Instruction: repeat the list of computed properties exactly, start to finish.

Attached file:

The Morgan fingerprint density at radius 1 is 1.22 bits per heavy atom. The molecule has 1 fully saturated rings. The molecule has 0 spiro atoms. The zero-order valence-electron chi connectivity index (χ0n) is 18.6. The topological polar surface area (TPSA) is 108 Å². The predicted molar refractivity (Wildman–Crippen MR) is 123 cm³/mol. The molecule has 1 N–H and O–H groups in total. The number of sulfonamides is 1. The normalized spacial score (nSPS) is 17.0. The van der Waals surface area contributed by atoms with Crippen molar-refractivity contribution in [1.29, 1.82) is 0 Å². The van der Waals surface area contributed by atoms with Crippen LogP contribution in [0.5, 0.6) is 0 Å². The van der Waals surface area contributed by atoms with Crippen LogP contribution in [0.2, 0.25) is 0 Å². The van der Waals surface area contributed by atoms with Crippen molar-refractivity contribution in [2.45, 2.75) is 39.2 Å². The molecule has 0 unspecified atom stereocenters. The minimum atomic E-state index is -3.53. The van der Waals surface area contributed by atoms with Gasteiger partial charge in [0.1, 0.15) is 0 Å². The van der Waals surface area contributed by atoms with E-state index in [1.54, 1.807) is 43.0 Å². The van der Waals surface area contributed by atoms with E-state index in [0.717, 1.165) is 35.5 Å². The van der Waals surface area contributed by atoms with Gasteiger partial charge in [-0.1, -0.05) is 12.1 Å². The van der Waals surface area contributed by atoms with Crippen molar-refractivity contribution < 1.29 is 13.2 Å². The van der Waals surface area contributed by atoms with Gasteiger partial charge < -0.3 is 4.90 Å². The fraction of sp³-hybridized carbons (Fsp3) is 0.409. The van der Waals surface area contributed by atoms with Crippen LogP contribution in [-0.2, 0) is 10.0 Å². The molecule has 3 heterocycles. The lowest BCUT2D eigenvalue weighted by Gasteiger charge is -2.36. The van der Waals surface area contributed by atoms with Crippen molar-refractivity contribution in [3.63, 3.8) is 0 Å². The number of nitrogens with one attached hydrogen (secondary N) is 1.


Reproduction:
The Morgan fingerprint density at radius 1 is 1.22 bits per heavy atom. The molecule has 1 fully saturated rings. The molecule has 0 spiro atoms. The zero-order valence-electron chi connectivity index (χ0n) is 18.6. The topological polar surface area (TPSA) is 108 Å². The predicted molar refractivity (Wildman–Crippen MR) is 123 cm³/mol. The molecule has 1 N–H and O–H groups in total. The number of sulfonamides is 1. The normalized spacial score (nSPS) is 17.0. The van der Waals surface area contributed by atoms with Crippen molar-refractivity contribution in [1.29, 1.82) is 0 Å². The van der Waals surface area contributed by atoms with Crippen LogP contribution in [0.5, 0.6) is 0 Å². The van der Waals surface area contributed by atoms with Crippen LogP contribution in [0.2, 0.25) is 0 Å². The van der Waals surface area contributed by atoms with Crippen molar-refractivity contribution in [2.45, 2.75) is 39.2 Å². The molecule has 0 unspecified atom stereocenters. The minimum atomic E-state index is -3.53. The van der Waals surface area contributed by atoms with Gasteiger partial charge in [0.1, 0.15) is 0 Å². The van der Waals surface area contributed by atoms with E-state index in [1.54, 1.807) is 43.0 Å². The van der Waals surface area contributed by atoms with E-state index in [0.717, 1.165) is 35.5 Å². The van der Waals surface area contributed by atoms with Gasteiger partial charge in [-0.1, -0.05) is 12.1 Å². The van der Waals surface area contributed by atoms with Crippen molar-refractivity contribution < 1.29 is 13.2 Å². The van der Waals surface area contributed by atoms with Gasteiger partial charge < -0.3 is 4.90 Å². The fraction of sp³-hybridized carbons (Fsp3) is 0.409. The van der Waals surface area contributed by atoms with Crippen LogP contribution in [-0.2, 0) is 10.0 Å². The molecule has 3 heterocycles. The lowest BCUT2D eigenvalue weighted by Gasteiger charge is -2.36. The van der Waals surface area contributed by atoms with Crippen molar-refractivity contribution in [3.63, 3.8) is 0 Å². The number of nitrogens with one attached hydrogen (secondary N) is 1.